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1 Corinthians 3:1-9

February 10, 2014

Jealousy and quarreling. It happens everywhere: at home, in the workplace, in our social circles, in politics, amongst and within ethnic and racial groups … and in church. It’s embarrassing and extremely painful when it happens in the church because, for many of us, the church is meant to be the ideal community. The church is meant to be a place of mutual help and love and encouragement and forgiveness and healing and the worship of God. It’s meant to be a slice, and a foretaste, of the kingdom of God. So it is disillusioning when members of the same congregation, or the same Body of Christ, won’t talk to each other, or put each other down, or feel superior to each other, or bicker in ways that display a lack of mutual respect, or divide into cliques.

Right now my own denomination is in the midst of a quarrel. Mostly it is a quarrel conducted respectfully, but the feelings are so strong and the issues of such importance that it threatens to divide us. The quarrel is over the legitimacy of gay relationships and the full acceptance of gays in the church. My own hope is that each congregation will be respected as it makes its own discernment in its own ministry context, and that we will be open to learning from each other and committed to fostering faithful, healing relationships.

But I am also tempted by another option: let’s divide. Let’s organize ourselves into two different denominations: one made up of congregations that accept gay relationships, and one made up of congregations that reject gay relationships. Each group can then put its energy into its own understanding of Christian ministry and the meaning of the Bible rather than spending precious energy on endless debate or trying to cast out those who disagree.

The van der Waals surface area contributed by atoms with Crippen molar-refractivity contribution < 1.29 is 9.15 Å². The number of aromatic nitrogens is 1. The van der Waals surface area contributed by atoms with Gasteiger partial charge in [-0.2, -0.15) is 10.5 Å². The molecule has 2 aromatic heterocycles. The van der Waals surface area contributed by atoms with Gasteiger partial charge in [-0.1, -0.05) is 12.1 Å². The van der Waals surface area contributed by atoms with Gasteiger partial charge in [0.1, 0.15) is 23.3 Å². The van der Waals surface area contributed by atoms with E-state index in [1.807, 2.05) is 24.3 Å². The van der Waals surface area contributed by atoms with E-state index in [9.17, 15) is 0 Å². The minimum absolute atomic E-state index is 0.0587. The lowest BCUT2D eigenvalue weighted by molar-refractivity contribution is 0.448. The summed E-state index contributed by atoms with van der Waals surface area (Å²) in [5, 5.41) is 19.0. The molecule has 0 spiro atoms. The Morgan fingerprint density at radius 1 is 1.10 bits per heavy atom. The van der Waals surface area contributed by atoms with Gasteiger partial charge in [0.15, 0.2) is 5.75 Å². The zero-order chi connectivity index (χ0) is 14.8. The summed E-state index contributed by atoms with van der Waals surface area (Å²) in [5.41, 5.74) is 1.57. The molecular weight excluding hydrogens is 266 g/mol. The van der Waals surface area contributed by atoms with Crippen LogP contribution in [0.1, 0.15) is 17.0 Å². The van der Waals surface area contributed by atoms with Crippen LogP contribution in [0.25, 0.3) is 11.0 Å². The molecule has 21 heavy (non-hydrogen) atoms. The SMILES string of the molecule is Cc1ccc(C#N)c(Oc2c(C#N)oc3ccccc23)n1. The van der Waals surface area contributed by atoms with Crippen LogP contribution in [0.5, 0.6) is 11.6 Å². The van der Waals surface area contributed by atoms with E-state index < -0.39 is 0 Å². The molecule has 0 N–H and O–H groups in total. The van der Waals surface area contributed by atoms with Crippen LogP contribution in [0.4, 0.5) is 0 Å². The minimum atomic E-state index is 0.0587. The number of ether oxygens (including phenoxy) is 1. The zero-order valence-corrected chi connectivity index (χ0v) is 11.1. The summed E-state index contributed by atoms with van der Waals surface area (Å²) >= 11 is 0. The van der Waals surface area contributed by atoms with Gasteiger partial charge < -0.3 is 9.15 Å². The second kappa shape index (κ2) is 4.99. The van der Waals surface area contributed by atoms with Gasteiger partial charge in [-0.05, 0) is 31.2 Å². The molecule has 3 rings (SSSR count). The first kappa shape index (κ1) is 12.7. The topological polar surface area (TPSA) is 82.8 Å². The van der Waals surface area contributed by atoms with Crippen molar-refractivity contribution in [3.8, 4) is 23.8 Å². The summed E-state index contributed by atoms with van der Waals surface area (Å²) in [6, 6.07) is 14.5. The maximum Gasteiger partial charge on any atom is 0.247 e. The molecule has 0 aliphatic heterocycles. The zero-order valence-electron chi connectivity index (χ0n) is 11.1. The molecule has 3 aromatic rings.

This is not a “silly disagreement” that we will look back at in the future and shake our heads in wonderment at our own small-mindedness. It is a disagreement that gets at some of the most fundamental questions of how to be faithful to God. It will forever shape how we read the Bible. Whether we want it to be or not, this issue is a major battle in defining the essence of the Christian faith.

And yet, “can’t we all just get along?” I think that’s what the vast majority of Christians would like to do. As crucial as this issue is, let’s not divide over it. Let’s recognize the face of Christ in each other. Let’s recognize that we all have some blindness to God’s truth, and we don’t know where our blindspots are. In humbleness, let us put love above all else, and respect each other as we all seek to do God’s will as best we know how.

On some issues–such as meat offered to idols–Paul was utterly opposed to Christians dividing into opposing factions. On other issues–such as whether men need to be circumcised to be members of the church–Paul took a stand and would not recognize the opposition’s position, even if that meant division. Was Paul right to be inclusive on some contentious issues and condemnatory on others? How does one decide when the issue falls into one category or the other? Or should Paul have always sought to be inclusive? Maybe those who thought circumcision was essential had a good point; maybe the church could have held together both kinds of congregations. On the other hand, if a group has no identifying markers, it is no longer a group. Do we need groups? Do we need the church? I still believe in the mission of the church.

In this particular passage, Paul is upset that the Corinthian congregation is divided by–among other things–whether they prefer Paul’s leadership or Apollos’s leadership. This is probably more than simply an issue of style; it probably was about substance. Paul and Apollos likely interpreted the gospel in significantly different ways. Nonetheless, Paul will not divide himself from Apollos, and rejects the notion that the church should identify with one leader or the other. Both he and Apollos have legitimate ministries, but the church is not built on their individual ministries; it is built on God. Whenever we are tempted to divide into factions, let us remember that our loyalty is to God alone. We are still infants in the faith if we are defining faith by factions. God is our identity. And God is far more inclusive than we dare imagine.

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